Hef unsure if he'll reach majors in 2014

PORT ST. LUCIE, Fla. -- Jeremy Hefner is glad to be back with the Mets organization, but is unsure he will appear in the majors in 2014.

Hefner, non-tendered on Dec. 2, re-signed on a minor-league deal eight days later.

He had undergone Tommy John surgery on Aug. 28, which typically involves a 12-month rehab process.

Adam Rubin

Jeremy Hefner

Hefner is due to be examined by team doctor David Altchek next week, when Altchek is in Florida for team physicals. Hefner hopes to be cleared to start throwing.

“I’m probably going to miss the whole year anyway … but I’ll come and work hard and you never know,” Hefner said Tuesday. “I might come back and be able to throw in August or September.”

Hefner said he was blindsided by the decision to non-tender him, although he understands it was strictly business.

If the Mets had kept him on the 40-man roster, he would have had to make at least 60 percent of last year’s salary, even though he is unlikely to contribute. That meant a salary of more than $300,000.

By non-tendering Hefner, they could re-sign him at a far lower salary -- probably no more than one-third of that figure.

Of course, the non-tendering Hefner made him a free agent, which gave him the option of signing anywhere.

When Sandy Alderson called Hefner with the non-tender decision, the GM also told Hefner he would like him to re-sign. The two have a longstanding relationship, since Alderson ran the San Diego Padres when Hefner first turned pro with that organization.

Hefner said he had other suitors, but it made sense to sign with the Mets for other reasons, too, besides the connection to Alderson: The Mets know him and therefore can best monitor his rehab. And he has friends with the organization, including Matt Harvey, who should be rehabbing from Tommy John surgery alongside him all summer in Port St. Lucie.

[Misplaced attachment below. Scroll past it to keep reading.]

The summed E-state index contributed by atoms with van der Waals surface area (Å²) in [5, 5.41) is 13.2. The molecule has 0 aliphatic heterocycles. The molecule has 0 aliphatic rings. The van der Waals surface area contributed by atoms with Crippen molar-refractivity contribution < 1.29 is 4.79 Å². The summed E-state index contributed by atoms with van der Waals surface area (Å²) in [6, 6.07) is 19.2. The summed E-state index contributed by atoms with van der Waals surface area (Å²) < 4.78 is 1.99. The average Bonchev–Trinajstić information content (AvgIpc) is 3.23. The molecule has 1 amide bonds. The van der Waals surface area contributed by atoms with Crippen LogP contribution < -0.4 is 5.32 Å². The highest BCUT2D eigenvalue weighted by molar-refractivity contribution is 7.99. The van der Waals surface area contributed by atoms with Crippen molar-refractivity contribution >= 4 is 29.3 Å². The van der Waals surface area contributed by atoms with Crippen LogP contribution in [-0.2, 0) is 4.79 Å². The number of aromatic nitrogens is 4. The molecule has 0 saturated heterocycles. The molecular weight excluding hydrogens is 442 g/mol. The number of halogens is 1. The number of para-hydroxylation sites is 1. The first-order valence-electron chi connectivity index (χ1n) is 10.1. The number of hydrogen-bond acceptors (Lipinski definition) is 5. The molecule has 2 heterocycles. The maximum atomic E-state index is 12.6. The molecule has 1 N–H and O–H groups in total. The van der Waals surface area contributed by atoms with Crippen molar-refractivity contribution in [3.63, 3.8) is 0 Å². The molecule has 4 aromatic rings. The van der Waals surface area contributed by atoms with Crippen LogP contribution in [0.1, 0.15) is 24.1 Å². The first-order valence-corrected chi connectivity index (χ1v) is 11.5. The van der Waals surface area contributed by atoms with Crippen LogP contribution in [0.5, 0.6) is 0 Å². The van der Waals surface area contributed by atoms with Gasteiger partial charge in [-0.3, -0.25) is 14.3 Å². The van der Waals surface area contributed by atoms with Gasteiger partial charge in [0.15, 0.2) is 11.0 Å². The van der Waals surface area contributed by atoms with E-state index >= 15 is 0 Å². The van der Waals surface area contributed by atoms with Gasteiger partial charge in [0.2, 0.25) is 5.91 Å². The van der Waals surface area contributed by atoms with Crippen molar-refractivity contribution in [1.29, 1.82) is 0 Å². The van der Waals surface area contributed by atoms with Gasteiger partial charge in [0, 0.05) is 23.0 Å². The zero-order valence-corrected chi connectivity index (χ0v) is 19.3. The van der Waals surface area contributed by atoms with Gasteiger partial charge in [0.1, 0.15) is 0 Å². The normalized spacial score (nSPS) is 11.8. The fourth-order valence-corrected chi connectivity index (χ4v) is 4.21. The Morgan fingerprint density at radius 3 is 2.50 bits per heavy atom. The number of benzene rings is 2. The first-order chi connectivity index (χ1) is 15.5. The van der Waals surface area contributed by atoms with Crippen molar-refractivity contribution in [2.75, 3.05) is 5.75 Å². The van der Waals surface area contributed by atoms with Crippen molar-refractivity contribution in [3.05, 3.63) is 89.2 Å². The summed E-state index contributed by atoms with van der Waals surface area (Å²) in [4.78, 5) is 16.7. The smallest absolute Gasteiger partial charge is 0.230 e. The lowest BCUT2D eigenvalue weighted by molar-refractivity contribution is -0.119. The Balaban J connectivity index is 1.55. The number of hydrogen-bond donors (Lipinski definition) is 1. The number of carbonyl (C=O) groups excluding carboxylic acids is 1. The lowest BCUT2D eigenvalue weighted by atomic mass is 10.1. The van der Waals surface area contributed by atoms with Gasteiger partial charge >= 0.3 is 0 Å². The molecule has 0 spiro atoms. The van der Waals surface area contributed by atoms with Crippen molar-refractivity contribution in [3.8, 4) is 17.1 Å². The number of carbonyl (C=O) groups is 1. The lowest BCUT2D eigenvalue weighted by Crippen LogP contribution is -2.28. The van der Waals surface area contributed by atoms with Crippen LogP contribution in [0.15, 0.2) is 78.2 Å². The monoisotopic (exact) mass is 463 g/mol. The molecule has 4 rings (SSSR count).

Harvey’s surgery took place Oct. 22, less than two months after Hefner’s.

“There were other options, but I’d have to go and meet all new people,” Hefner said. “[The Mets] know my history. I go back with Sandy all the way to when I was drafted with the Padres. He knows me. He knows me well. This is my third year in the organization, and everyone seems to know me well now. I figured that the transition from not throwing, to throwing, to the game -- all that would go a little smoother with people that I know.”

Hefner, 27, went 4-8 with a 4.34 ERA in 130 2/3 innings last season. He had a minor-league demotion rescinded when a mid-August doctor’s exam in New York revealed the need for Tommy John surgery.

“I knew probably since the All-Star break that something wasn’t quite right,” Hefner said. “But I didn’t say anything because I thought I could throw through it, because I’ve thrown through stuff in the past. Everybody plays with some sort of nagging injury. I thought I could throw through it and make it to the offseason and rest. I got to the point where I couldn’t throw through it anymore.”